The NCAA's ban on satellite camps has been lifted, but the deep-seated discord revealed by the controversy remains
There’s a new development in the storyline college football fans can’t wait to go away this off-season. The NCAA Board of Directors decided on Thursday to rescind the ban on satellite camps announced earlier this month. In a release, the NCAA said that the board wanted the governing body’s Division I Council to conduct a “broad assessment of the FBS recruiting environment.”
The upshot is that the ban is gone, but the NCAA is seeking a thorough examination of how recruiting can be improved. “The Board of Directors is interested in a holistic review of the football recruiting environment, and camps are a piece of that puzzle,” board chair and South Carolina president Harris Pastides said. “We share the Council’s interest in improving the camp environment, and we support the Council’s efforts to create a model that emphasizes the scholastic environment as an appropriate place for recruiting future student-athletes.”
The ban prohibited FBS schools from conducting camps for prospective recruits away from their campuses. It theoretically would have benefited the ACC and SEC—which previously had rules in place for their conference members barring such camps—by denying coaches from other Power 5 conferences access to their talent-rich territory (Michigan’s Jim Harbaugh ruffled feathers when he embarked on his seven-state “Summer Swarm” tour last year). But the ban represented a much more severe blow to Group of Five schools, which rely on the camps to unearth low-profile prospects.
Like myriad other pieces of NCAA legislation, the ban felt like yet another instance of multimillionaire officials and coaches getting their way at the expense of unpaid athletes. The mother of one five-star wide receiver in the class of 2017, Cass Technical (Mich.) High’s Donovan Peoples-Jones, had gone as far as to create a petition seeking to overturn the ban. Recruits were getting shafted, it seemed, because some schools didn’t want Harbaugh swaggering through their states with his shirt off handing out dozens of scholarship offers.
Yet at the time of the ban’s passing, it was difficult to foresee a seemingly petty, much-ado-about-nothing issue like satellite camps creating rippling effects this large in such a short span.
It started a few days after the ban was announced, when it became clear that some coaches did not fully comprehend what the heck just happened—namely, the degree to which the ban would impair the recruiting efforts of small-league schools. “I would love to continue that,” Ole Miss coach Hugh Freeze told Sports Illustrated’s Andy Staples. “I just don’t want satellite camps for the Power 5. I am for non-Power 5 schools being able to attend and evaluate.” Ohio State’s Urban Meyer took the same stance on the issue.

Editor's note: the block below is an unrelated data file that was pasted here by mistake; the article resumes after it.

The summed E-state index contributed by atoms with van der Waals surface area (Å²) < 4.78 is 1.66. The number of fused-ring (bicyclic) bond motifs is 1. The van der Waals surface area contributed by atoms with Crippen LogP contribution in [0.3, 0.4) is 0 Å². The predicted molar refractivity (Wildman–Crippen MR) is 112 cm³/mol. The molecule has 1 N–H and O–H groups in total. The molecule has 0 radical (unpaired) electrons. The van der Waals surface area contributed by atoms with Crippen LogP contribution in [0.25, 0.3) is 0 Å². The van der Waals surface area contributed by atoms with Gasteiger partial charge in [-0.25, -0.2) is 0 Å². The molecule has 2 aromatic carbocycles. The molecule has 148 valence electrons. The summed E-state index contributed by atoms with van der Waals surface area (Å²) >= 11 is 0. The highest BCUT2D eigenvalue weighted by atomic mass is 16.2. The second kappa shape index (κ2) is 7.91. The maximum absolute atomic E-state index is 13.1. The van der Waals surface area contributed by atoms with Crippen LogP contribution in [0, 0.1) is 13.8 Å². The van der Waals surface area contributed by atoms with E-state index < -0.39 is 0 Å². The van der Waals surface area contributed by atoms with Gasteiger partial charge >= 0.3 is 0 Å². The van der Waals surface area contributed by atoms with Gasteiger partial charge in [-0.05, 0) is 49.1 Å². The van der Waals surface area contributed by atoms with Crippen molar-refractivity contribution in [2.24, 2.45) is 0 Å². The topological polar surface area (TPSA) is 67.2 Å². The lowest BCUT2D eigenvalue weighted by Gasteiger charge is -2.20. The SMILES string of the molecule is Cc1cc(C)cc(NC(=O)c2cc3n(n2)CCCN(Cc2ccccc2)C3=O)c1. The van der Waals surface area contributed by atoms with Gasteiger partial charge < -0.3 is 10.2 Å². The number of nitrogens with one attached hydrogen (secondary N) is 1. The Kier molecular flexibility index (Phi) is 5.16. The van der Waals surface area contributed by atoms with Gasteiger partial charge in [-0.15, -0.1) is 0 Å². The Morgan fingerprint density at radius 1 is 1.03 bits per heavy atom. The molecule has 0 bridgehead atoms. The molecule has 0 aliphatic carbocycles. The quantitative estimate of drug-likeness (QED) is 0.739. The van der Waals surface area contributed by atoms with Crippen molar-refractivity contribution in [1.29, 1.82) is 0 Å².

Unsurprisingly, Harbaugh spoke out against the ban, excoriating the NCAA in an interview with SI’s Michael Rosenberg. He suggested the term “student-athlete” be excised from the college sports lexicon and said the governing body’s incompetence had “reared its ugly head again.”
It soon became apparent, however, that the acrimony created by the ban would extend beyond a media shouting match among coaches. Pac-12 commissioner Larry Scott said at the College Football Playoff meeting in Dallas earlier this month that UCLA athletic director Dan Guerrero, who represents the conference on the NCAA council, erred by voting in favor of the ban. Eleven of the league’s schools (UCLA abstained) had opposed the ban. Scott effectively hung Guerrero out to dry in service of explaining his conference’s official position on a controversial topic (Guerrero defended his actions in a letter to Pac-12 athletic directors). Scott’s public censure of Guerrero should only create more tension in a league fighting to keep up financially with the Titanic Two leagues, the SEC and the Big Ten.
Meanwhile, a coach from one school that satellite camps would seem to help, Texas State’s Everett Withers, decried his league’s decision to vote in favor of the ban. “It was a snap decision. It was a bad decision,” he said, according to the San Marcos Record. Withers’s gripe with the Sun Belt is reasonable on the surface, but there was more to unpack here than one coach condemning a controversial new policy. Withers was denouncing his own athletic director, Larry Teis, who—like Guerrero for the Pac-12—served as the Sun Belt’s representative on the council.
A similar scenario unfolded in the Big 12, where Iowa State coach Matt Campbell said he was “furious” about the ban, according to the Ames Tribune, after Iowa State faculty athletics representative Tim Day voted in favor of it.
Step back to assess what has transpired since the ban was handed down, and it’s remarkable how the situation has evolved from “outcry over a rule that hurts recruits” to “alarming evidence of deep-seated dissension in major conferences” and “friction between coaches and their school's athletic officials.” Setting aside the plainly self-serving effort to bring satellite camps to a vote in the first place and the confusion over the scope of the ban, this saga revealed a troubling disconnect between athletic directors and coaches when it comes to making informed decisions about NCAA rules.
Thursday’s ruling will right a legislative wrong, so to speak, and prospects will be better off because of it. Harbaugh will have the green light to waltz across football fields in Alabama and Georgia populated by four- and five-stars, just as Arkansas’s Bret Bielema will be free to conduct camps in Big Ten country. Still, the most significant repercussions of the ban may not be fully understood for some time. What began as an inane debate about a recruiting tactic has grown into something that affects far more than coaches’ abilities to evaluate players in different parts of the country.